York Faculty of Health kinesiology Professor Frances Flint, a sports psychology consultant, said in the weeks after the Olympics, athletes should continue with basic training – get back in the water or on the track and just enjoy it. Then, take a little bit of time and evaluate. Where is my life going? Is this part of my life plan for the next four or eight years, or are there other interests? There needs to be a great deal of introspective time,” reported the Toronto Star Aug. 18. Read full story.
To bee or not to bee: Endangered species vanishing without explanation
Few people even realized the bee was in trouble. “It shows we are really not paying attention, which is kind of scary,” Sheila Colla, a PhD student at York University was reported as saying on Canada.com and others, Aug. 19. York biology Professor Laurence Packer, added that when a common species such as the rusty-patched bumble bee disappears, “it’s a warning signal that things are going wrong in the great outdoors”. Read full story.
How Toronto’s suburbs are trying to switch from subdivisions to density
Mississauga is the archetypal Canadian suburb, a place of cookie-cutter subdivisions and strip plazas, connected by wide arterial roads. But if its planners have their way, its centre will be transformed within a decade into something else entirely, reported The Globe & Mail Aug. 18. “To me, it’s mildly insane – it’s like building more subdivisions,” says Robert MacDermid, an expert in municipal politics at York University. “Instead, you should be intensifying from the core [of Toronto] outward.” Read full story.
Local health promoter hopes Canada follows Australia’s lead with plain cigarette packages with no marketing logos
Anti-smoking advocates are looking to take away one of the few remaining spaces for tobacco advertising, cigarette packaging, after Australia’s highest court upheld the policy in that country this week. Plain cigarette packaging would likely decrease the number of youth starting smoking and might help teens and adults stop smoking, according to a 1995 research project by the University of Toronto, University of Illinois at Chicago, York University, Ontario Tobacco Research Unit and Addiction Research Foundation, reported the Peterborough Examiner Aug. 17. Read full story.
Twenty-two Canadian universities in new ranking
The Academic Ranking of World Universities (ARWU) by Shanghai Jiao Tong University is one of the most objective as it doesn’t rely on reputation surveys. Instead, it looks at things like Nobel Prizes, highly cited researchers and the number of papers published in prestigious journals. York University and 21 other Canadian universities were ranked among the top 500 universities in the survey, reported Macleans.ca Aug. 16. Read full story.
They’ll give 110 per cent at On the Curve
The Mississauga News Aug. 16 profiled York grads and registered nurses Vicky Sharma and Kiran Dhillon who are organizing and hosting the “Giving 110 per cent at On the Curve” charity networking event this Thursday night (Aug. 23) at the Mississauga City Centre restaurant to raise money to renovate and upgrade the endoscopy unit at Trillium Health Centre Mississauga. Read full story.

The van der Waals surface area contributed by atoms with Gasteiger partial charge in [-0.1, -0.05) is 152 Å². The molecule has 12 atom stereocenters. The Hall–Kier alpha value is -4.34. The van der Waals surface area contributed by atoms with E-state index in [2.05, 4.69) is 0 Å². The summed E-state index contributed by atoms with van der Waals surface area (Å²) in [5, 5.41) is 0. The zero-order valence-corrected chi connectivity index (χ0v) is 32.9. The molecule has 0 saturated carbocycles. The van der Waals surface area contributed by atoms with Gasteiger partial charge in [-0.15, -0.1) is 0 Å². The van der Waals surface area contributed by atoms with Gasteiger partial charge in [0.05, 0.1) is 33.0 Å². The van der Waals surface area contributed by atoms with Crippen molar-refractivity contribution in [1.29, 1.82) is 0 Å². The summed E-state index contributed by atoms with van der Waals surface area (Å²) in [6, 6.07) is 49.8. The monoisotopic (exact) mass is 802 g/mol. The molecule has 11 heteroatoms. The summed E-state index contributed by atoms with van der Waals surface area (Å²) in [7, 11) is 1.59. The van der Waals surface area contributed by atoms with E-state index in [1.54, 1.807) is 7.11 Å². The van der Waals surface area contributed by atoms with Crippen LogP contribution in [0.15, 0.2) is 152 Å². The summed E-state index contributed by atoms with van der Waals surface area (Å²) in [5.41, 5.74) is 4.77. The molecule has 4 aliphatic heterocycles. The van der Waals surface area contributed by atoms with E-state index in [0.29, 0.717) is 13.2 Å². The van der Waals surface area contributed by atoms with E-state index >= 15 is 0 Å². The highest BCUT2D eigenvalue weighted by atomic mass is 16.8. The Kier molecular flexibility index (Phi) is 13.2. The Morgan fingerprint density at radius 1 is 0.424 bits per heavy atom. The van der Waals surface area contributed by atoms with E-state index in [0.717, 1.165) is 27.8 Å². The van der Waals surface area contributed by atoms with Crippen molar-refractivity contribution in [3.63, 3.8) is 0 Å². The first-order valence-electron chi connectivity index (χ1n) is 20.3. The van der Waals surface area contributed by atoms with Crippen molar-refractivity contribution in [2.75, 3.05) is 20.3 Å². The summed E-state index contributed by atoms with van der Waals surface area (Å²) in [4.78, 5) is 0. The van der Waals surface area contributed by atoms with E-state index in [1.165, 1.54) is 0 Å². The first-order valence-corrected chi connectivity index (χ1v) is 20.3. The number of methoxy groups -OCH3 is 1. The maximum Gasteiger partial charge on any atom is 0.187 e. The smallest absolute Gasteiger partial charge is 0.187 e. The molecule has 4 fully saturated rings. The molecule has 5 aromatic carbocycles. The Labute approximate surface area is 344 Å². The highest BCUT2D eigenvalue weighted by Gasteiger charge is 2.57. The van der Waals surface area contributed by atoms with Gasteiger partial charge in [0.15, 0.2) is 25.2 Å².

All Funked Up
Rob Bowman, professor of music and renowned expert on rock and roll, is one of the expert voices in a new CBC radio documentary by DJ and music journalist David Dacks about the about the iconic singer, songwriter and Rock and Roll Hall of Fame member George Clinton and the band Funkadelic during their time in Toronto during the early ’70s, reported the Toronto Standard blog Aug. 16. Read full story.
Rutgers Announces the 2012-2013 J. Robert Beyster Fellowships to Study Employee Ownership
Tony Fang, a professor in the Faculty of Liberal Arts & Professional Studies at York University, is one of four recipients of the prestigious J. Robert Beyster Fellowship, reported ABC News Aug. 16. Fang is researching firm performance, worker earnings and firm stability from the largest longitudinal dataset on employee ownership in North America. Read full story.
Local lawyer enjoyed his time as Supreme Governor of the Moose
Osgoode Hall Law School grad William Scott, reflected on his legal career and community service as a longtime member of the Loyal Order of Moose 535 here in the Sault, having served as Supreme Governor of the Loyal Order of Moose from May 2006 to February 2007, one of only two Canadians to hold the top leadership role in the international Order’s 120-year-old history, in a profile published in Sault This Week Aug. 15. Read full story.
U.S. suggests beefed-up border surveillance
Reg Whitaker, professor emeritus of political science from York University, said some technology, such as drones and scanners, and is already in use. “Technological surveillance is becoming more and more sophisticated,” he said, in a National Post story published Aug. 15 about the United States beefing up its use of high-tech surveillance along the Canada-US border. Read full story.